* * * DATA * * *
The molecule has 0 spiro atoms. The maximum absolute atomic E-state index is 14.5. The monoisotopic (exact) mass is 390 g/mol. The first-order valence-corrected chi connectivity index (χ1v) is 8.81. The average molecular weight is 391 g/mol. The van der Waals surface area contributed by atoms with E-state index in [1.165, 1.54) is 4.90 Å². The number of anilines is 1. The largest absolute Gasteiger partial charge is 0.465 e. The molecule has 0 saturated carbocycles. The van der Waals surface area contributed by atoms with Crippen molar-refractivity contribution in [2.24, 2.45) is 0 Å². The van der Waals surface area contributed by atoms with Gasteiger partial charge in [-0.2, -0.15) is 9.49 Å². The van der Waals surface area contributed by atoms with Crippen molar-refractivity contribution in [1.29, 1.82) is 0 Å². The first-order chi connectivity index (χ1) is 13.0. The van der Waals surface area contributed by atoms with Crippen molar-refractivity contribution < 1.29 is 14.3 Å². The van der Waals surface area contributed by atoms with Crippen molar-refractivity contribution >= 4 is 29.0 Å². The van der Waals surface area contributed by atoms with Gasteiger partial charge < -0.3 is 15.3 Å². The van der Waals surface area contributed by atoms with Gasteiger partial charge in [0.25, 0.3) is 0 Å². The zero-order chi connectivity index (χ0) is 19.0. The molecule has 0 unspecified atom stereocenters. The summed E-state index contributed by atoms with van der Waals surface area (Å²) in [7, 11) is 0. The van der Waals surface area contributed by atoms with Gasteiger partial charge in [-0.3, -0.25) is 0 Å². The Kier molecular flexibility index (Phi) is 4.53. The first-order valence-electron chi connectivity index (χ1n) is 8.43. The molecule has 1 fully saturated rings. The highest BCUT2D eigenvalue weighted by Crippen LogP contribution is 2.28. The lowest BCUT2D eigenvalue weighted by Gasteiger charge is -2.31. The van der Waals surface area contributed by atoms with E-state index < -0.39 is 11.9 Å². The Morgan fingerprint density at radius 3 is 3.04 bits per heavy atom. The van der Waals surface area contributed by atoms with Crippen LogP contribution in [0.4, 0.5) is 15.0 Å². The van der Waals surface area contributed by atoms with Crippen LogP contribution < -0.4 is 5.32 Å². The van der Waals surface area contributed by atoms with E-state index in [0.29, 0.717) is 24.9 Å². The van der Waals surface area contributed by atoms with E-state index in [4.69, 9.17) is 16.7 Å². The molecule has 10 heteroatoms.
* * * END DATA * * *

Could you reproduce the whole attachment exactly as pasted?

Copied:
The molecule has 0 spiro atoms. The maximum absolute atomic E-state index is 14.5. The monoisotopic (exact) mass is 390 g/mol. The first-order valence-corrected chi connectivity index (χ1v) is 8.81. The average molecular weight is 391 g/mol. The van der Waals surface area contributed by atoms with E-state index in [1.165, 1.54) is 4.90 Å². The number of anilines is 1. The largest absolute Gasteiger partial charge is 0.465 e. The molecule has 0 saturated carbocycles. The van der Waals surface area contributed by atoms with Crippen molar-refractivity contribution in [2.24, 2.45) is 0 Å². The van der Waals surface area contributed by atoms with Gasteiger partial charge in [-0.2, -0.15) is 9.49 Å². The van der Waals surface area contributed by atoms with Crippen molar-refractivity contribution in [1.29, 1.82) is 0 Å². The first-order chi connectivity index (χ1) is 13.0. The van der Waals surface area contributed by atoms with Crippen molar-refractivity contribution < 1.29 is 14.3 Å². The van der Waals surface area contributed by atoms with Crippen molar-refractivity contribution >= 4 is 29.0 Å². The van der Waals surface area contributed by atoms with Gasteiger partial charge < -0.3 is 15.3 Å². The van der Waals surface area contributed by atoms with Gasteiger partial charge in [0.25, 0.3) is 0 Å². The zero-order chi connectivity index (χ0) is 19.0. The molecule has 0 unspecified atom stereocenters. The summed E-state index contributed by atoms with van der Waals surface area (Å²) in [7, 11) is 0. The van der Waals surface area contributed by atoms with Gasteiger partial charge in [-0.3, -0.25) is 0 Å². The Kier molecular flexibility index (Phi) is 4.53. The first-order valence-electron chi connectivity index (χ1n) is 8.43. The molecule has 1 fully saturated rings. The highest BCUT2D eigenvalue weighted by Crippen LogP contribution is 2.28. The lowest BCUT2D eigenvalue weighted by Gasteiger charge is -2.31. The van der Waals surface area contributed by atoms with E-state index < -0.39 is 11.9 Å². The Morgan fingerprint density at radius 3 is 3.04 bits per heavy atom. The van der Waals surface area contributed by atoms with Crippen LogP contribution in [0.4, 0.5) is 15.0 Å². The van der Waals surface area contributed by atoms with Crippen LogP contribution < -0.4 is 5.32 Å². The van der Waals surface area contributed by atoms with E-state index in [0.29, 0.717) is 24.9 Å². The van der Waals surface area contributed by atoms with E-state index in [4.69, 9.17) is 16.7 Å². The molecule has 10 heteroatoms.